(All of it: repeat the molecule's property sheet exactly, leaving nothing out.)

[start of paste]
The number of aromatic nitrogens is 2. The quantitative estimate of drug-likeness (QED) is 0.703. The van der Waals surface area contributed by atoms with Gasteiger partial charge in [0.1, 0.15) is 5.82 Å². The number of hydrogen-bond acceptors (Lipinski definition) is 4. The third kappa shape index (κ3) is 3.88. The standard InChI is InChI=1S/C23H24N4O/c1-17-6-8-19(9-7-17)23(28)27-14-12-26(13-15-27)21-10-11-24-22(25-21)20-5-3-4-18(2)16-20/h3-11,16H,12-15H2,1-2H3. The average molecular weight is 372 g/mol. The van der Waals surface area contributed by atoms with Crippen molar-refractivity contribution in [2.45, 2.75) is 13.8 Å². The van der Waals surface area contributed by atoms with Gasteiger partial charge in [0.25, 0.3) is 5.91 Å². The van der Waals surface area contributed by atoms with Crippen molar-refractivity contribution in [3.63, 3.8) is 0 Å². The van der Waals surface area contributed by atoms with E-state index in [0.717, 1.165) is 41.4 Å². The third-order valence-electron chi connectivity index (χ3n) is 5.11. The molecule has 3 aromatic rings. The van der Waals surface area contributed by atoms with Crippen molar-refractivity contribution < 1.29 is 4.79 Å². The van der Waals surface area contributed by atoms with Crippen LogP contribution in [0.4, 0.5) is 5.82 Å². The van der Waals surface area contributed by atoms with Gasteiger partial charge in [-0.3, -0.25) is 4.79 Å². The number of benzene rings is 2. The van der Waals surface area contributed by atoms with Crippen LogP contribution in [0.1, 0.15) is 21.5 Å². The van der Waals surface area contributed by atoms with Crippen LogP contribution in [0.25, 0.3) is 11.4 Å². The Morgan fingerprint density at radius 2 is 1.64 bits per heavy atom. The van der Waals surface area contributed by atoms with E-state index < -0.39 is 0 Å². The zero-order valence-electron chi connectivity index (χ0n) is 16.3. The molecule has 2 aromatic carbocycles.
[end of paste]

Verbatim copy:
The number of aromatic nitrogens is 2. The quantitative estimate of drug-likeness (QED) is 0.703. The van der Waals surface area contributed by atoms with Gasteiger partial charge in [0.1, 0.15) is 5.82 Å². The number of hydrogen-bond acceptors (Lipinski definition) is 4. The third kappa shape index (κ3) is 3.88. The standard InChI is InChI=1S/C23H24N4O/c1-17-6-8-19(9-7-17)23(28)27-14-12-26(13-15-27)21-10-11-24-22(25-21)20-5-3-4-18(2)16-20/h3-11,16H,12-15H2,1-2H3. The average molecular weight is 372 g/mol. The van der Waals surface area contributed by atoms with Crippen molar-refractivity contribution in [2.45, 2.75) is 13.8 Å². The van der Waals surface area contributed by atoms with Gasteiger partial charge in [0.25, 0.3) is 5.91 Å². The van der Waals surface area contributed by atoms with Crippen molar-refractivity contribution in [3.63, 3.8) is 0 Å². The van der Waals surface area contributed by atoms with E-state index in [0.717, 1.165) is 41.4 Å². The third-order valence-electron chi connectivity index (χ3n) is 5.11. The molecule has 3 aromatic rings. The van der Waals surface area contributed by atoms with Crippen molar-refractivity contribution < 1.29 is 4.79 Å². The van der Waals surface area contributed by atoms with Crippen LogP contribution in [0.4, 0.5) is 5.82 Å². The van der Waals surface area contributed by atoms with Gasteiger partial charge in [-0.3, -0.25) is 4.79 Å². The number of benzene rings is 2. The van der Waals surface area contributed by atoms with Crippen LogP contribution in [0.1, 0.15) is 21.5 Å². The van der Waals surface area contributed by atoms with Crippen LogP contribution in [0.25, 0.3) is 11.4 Å². The Morgan fingerprint density at radius 2 is 1.64 bits per heavy atom. The van der Waals surface area contributed by atoms with E-state index < -0.39 is 0 Å². The zero-order valence-electron chi connectivity index (χ0n) is 16.3. The molecule has 2 aromatic carbocycles.